I was returning to India after a seventeen-year hiatus, and my husband suggested I take a digital camera. He gave me his. The first time I returned I took a film camera. The DSLR would be much easier—no film to load and unload throughout the day, not to mention the added cost to develop and weight in my luggage.
One of my favorite side ventures is photography, something that I first tried as an eight-year-old and then again as a college student, but didn’t pick up again until my forties. Since then I’ve had two solo shows, exhibited in juried shows, and sold a few images. But the camera I use has its own story.
Michael began working in photography in college, and immediately showed an aptitude for all things photographic. He began with a Pentax and remained loyal to the brand for practical as well as technical reasons. Every Pentax lens is interchangeable on a Pentax body, and over the years he accumulated lots of lenses. Before my trip he’d been having trouble with his current DSLR, and took it to a specialist, at Hunt’s. The two men along with a technician inspected, tested, retried, retested, opened, fiddled, and couldn’t figure out why it wouldn’t register an image. The camera simply didn’t work. He didn’t buy it from Hunt’s, but the man offered him something reasonable for it. Instead, Michael brought it home and told me of the very disappointing visit. This is where it gets weird.
He came in and told me the whole story of his visit to Hunt’s, and his discussion with the owner, whom he’d worked with before and trusted. I picked up the camera, sighted it, and snapped the shutter. The image appeared and looked fine to me.
“What’s wrong with it?” I asked. “It looks okay.”
Michael looked at the image, at me holding the camera out to him, at the image, at me. He agreed it did look okay. I’ll never forget the look on his face, though I didn’t understand why his expression was so odd.
“Why don’t you take it with you to India, along with the other one.” He was referring to a small pocket digital Pentax I’d given him a few years ago that he didn’t use.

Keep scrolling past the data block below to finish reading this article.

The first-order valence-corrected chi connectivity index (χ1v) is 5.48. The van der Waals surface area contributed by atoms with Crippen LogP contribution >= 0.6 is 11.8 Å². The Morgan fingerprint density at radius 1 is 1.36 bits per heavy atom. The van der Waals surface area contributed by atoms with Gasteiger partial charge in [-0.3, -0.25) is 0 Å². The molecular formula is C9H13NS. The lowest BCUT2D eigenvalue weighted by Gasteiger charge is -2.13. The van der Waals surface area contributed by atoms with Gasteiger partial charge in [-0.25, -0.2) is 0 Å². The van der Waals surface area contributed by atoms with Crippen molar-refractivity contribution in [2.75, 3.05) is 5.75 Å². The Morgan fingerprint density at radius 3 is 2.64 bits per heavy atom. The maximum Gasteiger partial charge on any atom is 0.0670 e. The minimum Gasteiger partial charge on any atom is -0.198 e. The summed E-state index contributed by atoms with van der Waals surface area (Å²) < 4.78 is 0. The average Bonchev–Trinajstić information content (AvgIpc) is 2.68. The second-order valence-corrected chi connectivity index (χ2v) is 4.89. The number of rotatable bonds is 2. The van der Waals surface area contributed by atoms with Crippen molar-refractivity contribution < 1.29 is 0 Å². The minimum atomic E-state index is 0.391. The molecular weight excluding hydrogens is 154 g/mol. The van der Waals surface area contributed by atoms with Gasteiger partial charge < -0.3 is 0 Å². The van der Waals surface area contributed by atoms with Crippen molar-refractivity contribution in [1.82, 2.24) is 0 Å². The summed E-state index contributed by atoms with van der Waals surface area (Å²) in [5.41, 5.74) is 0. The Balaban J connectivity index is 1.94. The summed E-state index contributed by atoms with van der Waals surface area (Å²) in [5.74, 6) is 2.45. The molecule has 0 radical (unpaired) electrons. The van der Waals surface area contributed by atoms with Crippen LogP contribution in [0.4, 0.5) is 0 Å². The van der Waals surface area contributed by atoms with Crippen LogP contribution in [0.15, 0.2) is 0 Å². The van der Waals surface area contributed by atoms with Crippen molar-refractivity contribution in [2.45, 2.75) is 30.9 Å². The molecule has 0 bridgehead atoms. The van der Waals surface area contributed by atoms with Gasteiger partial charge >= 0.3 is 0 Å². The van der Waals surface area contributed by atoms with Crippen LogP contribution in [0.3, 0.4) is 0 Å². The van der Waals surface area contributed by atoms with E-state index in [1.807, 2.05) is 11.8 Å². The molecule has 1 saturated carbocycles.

I did, and took tons of photographs. The camera was the most reliable tool I’ve ever worked with. It always worked for me. I never had any trouble with it. It never worked for him again, no matter what he did. I use it still, though I now have access to his other, more advanced cameras and lenses.
At the time I said the problem with the camera was a matter of electricity. I had less in my hands, or body, than he had. My touch didn’t interfere with the operation of the camera. Maybe I have more than he has and that helps the camera work. I have no idea. But it’s one of those odd incidents in life that reminds me of how little we know about how the physical world around us operates.
And it perhaps explains why some of us love our tools, as though they are a part of our body, an extension of our imaginative selves as we manipulate the physical world to fit our vision. Writers do it with paper and pen, or computer and printer; carpenters with hammers and chisels and wood; photographers with camera and lenses and paper and ink. It doesn’t matter what you use; the result is the same—a world remade according to the singular vision of one particular person, a lens into another mind and its world.